Dyed mohair: DO NOT use hot water, only temped (just a bit warmer than room temperature). No dyes are guaranteed not to run or fade…regardless of what anyone tells you. To help keep your dye set, use some white distilled vinegar in your shampoo and conditioner solution.

Store your doll out of direct sunlight to help keep the hair from fading or bleaching. Even the natural colored mohair can fade over time.

Sue Coyle coloured mohairAre there any other mohair specific terms that we might find useful to understand?

The most common terms for the grades of mohair are:

Kid: (first clip) the softest and finest strands

Yearling: (1-2 yrs. old) still very soft, fine

Adult: (young adult 2-5 yrs. old) still soft but strands are getting thicker

Adult (5 +): strands are thicker and some people like them thicker for easier handling. Adult can still be very soft and nice. The hair gets straighter as the goats ages (in most cases).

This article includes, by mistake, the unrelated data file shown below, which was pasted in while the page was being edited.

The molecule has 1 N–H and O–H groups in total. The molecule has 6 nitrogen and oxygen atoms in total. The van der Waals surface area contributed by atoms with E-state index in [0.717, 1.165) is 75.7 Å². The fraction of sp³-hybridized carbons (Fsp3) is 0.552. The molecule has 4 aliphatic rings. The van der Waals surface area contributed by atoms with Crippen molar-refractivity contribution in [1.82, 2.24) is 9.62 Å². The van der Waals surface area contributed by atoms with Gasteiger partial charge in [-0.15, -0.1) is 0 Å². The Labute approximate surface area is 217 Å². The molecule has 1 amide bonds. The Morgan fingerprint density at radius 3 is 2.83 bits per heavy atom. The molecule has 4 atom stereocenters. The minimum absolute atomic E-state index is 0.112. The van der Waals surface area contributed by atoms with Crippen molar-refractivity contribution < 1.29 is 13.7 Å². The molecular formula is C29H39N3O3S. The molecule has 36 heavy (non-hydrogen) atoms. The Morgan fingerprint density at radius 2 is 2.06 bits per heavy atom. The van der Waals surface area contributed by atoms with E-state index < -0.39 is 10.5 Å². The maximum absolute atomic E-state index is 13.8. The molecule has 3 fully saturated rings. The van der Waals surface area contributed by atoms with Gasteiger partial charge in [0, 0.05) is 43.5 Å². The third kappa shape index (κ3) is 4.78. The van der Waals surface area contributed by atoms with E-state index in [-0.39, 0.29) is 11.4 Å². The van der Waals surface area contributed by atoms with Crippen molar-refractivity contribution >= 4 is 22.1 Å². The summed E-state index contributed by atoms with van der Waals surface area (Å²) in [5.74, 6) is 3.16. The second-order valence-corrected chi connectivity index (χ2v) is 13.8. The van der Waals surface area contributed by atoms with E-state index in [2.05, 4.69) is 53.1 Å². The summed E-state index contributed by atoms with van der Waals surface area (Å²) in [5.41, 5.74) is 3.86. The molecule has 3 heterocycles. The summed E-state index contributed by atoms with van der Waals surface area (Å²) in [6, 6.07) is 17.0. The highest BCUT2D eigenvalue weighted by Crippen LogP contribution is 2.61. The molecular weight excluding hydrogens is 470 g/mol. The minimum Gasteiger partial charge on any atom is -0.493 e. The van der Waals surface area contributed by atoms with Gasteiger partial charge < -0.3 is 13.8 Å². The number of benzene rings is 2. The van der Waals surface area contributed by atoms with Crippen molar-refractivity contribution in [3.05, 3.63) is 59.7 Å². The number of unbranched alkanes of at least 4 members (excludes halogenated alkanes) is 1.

Microns: for show goats and mill production they go by what is called “microns” which is the measurement thickness of the strands of fiber.

Mohair: on the Angora goat only (often called the diamond fiber because of its shine)

Angora fiber: rabbits

Wool: sheep (many different kinds) much dryer and always more course than Angora mohair but some species have the same type of lock formation.

Yolk: natural grease on the mohair

Raw: right off the goat after shearing, not washed or processed at all

Skirting: removing any nasties or bad hair, short 2nd cuts after shearing

Bulk: not combed and often times not separated or sorted by size or texture

Mohair color mix (my own definition): mohair that has different shades or colors mixed in on the locks.

Bulk mix: different colors mixed in not combed or sorted

Blend (my own definition): locks with different colors or shades on the locks at random from top to bottom

Rainbow: different shades of solid colors from top to bottom

Sue Coyle natural mohairWhat range of prices would you expect to pay for fully treated, pre-dyed mohair?

I have my own prices according to length, dying process, and how many colors for the order per oz. I allow up to 3 colors per oz for multi colors. A little more for the rainbows. The longer the mohair is the more time consuming it is to comb and process.

My prices for dyed range from $32.00 (shortest) per oz up to $50.00 per oz. (longest)